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Endocrine. 2016 Jul;53(1):322-6. doi: 10.1007/s12020-016-0946-1. Epub 2016 Apr 6.

Free vitamin D does not vary through the follicular phase of the menstrual cycle.

Author information

1
Division of Reproductive Endocrinology, Department of Obstetrics Gynecology and Reproductive Sciences, Robert Wood Johnson Medical School, Rutgers University, New Brunswick, NJ, USA. jfranasiak@rmanj.com.
2
Reproductive Medicine Associates of New Jersey, 140 Allen Road, Basking Ridge, NJ, 07920, USA. jfranasiak@rmanj.com.
3
Division of Endocrinology, Department of Medicine, Robert Wood Johnson Medical School, Rutgers University, New Brunswick, NJ, USA.
4
Division of Reproductive Endocrinology, Department of Obstetrics Gynecology and Reproductive Sciences, Robert Wood Johnson Medical School, Rutgers University, New Brunswick, NJ, USA.
5
Reproductive Medicine Associates of New Jersey, 140 Allen Road, Basking Ridge, NJ, 07920, USA.
6
Division of Reproductive Endocrinology, National Institute of Health and Human Services, Bethesda, MD, USA.

Abstract

The importance of vitamin D (25OHD) in general health and reproductive success has been a focus in the setting of the 25OHD deficiency epidemic. However, there are challenges to understanding 25OHD's effects. The free and bioavailable levels are affected by 25OHD binding protein (DBP) and it is not known how estradiol fluctuations during the menstrual cycle affect these binding parameters. This may impact the most appropriate time to measure 25OHD when determining deficiency. This study characterizes 25OHD throughout the follicular phase of the menstrual cycle. Patients undergoing natural cycle IVF were included. Serum was drawn throughout the follicular phase of the menstrual cycle; 25OHD, DBP, albumin, and estrogen levels were determined for each time point allowing for mathematical calculation of free and bioavailable 25OHD. Early, mid, and late follicular phases were designated by estrogen tertiles among patients. Mean Levels of 25OHD (total, free, bioavailable) and DBP for each tertile were compared with Kruskil-Wallis test for non-parametric groups. Linear regression with GEE was employed due to repeated measures within participants. A total of 33 patients were included with 202 total serum measurements. There was no difference in mean levels of 25OHD (p = 0.77), free 25OHD (p = 0.91), and bioavailable 25OHD (p = 0.76) when measured throughout the follicular phase of the menstrual cycle. Vitamin D metabolism does not fluctuate as estradiol changes in the follicular phase of the menstrual cycle. This data indicates that assessment of 25OHD, in particular when assessed for associations with reproductive outcomes, can be measured reliably at any point during the follicular phase of the menstrual cycle.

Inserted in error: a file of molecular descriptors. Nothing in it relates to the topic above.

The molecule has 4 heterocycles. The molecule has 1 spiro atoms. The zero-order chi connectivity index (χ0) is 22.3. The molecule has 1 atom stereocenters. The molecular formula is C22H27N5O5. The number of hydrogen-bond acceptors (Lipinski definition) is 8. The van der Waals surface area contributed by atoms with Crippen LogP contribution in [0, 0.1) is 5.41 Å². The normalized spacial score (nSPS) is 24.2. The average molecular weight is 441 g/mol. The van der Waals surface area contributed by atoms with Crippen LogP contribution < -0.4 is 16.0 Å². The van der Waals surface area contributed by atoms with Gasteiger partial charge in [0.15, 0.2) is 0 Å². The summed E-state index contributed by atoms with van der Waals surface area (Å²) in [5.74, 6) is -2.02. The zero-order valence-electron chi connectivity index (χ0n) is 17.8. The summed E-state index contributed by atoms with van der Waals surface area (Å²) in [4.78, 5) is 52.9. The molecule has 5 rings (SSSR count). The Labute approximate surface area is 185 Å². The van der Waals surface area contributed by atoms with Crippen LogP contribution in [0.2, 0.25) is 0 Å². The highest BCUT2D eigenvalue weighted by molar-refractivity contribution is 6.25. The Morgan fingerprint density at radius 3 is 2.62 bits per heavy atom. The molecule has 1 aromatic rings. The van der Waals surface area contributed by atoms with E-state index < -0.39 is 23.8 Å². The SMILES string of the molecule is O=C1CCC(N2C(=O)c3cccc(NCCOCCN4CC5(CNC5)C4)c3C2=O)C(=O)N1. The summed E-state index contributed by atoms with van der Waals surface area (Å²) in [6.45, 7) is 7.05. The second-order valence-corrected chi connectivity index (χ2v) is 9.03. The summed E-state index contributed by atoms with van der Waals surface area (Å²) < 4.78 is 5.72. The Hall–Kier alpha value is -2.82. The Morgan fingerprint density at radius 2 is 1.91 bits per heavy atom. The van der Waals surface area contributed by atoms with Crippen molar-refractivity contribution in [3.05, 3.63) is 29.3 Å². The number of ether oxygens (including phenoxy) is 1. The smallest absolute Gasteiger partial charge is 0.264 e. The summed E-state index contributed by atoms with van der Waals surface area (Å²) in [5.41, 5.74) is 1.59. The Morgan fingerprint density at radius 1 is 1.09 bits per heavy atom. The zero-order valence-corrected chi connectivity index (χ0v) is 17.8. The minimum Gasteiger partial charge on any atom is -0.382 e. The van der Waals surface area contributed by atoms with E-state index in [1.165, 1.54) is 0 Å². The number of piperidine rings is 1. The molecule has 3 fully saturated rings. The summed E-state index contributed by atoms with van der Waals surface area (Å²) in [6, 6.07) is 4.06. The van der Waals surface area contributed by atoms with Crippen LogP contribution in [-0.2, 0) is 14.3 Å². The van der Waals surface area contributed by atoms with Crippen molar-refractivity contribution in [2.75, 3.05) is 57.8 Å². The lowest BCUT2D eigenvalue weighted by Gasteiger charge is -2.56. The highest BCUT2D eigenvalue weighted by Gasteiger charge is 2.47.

KEYWORDS:

Bioavailable vitamin D; Menstrual cycle; Vitamin D; Vitamin D binding protein

PMID:
27052515
DOI:
10.1007/s12020-016-0946-1
[Indexed for MEDLINE]

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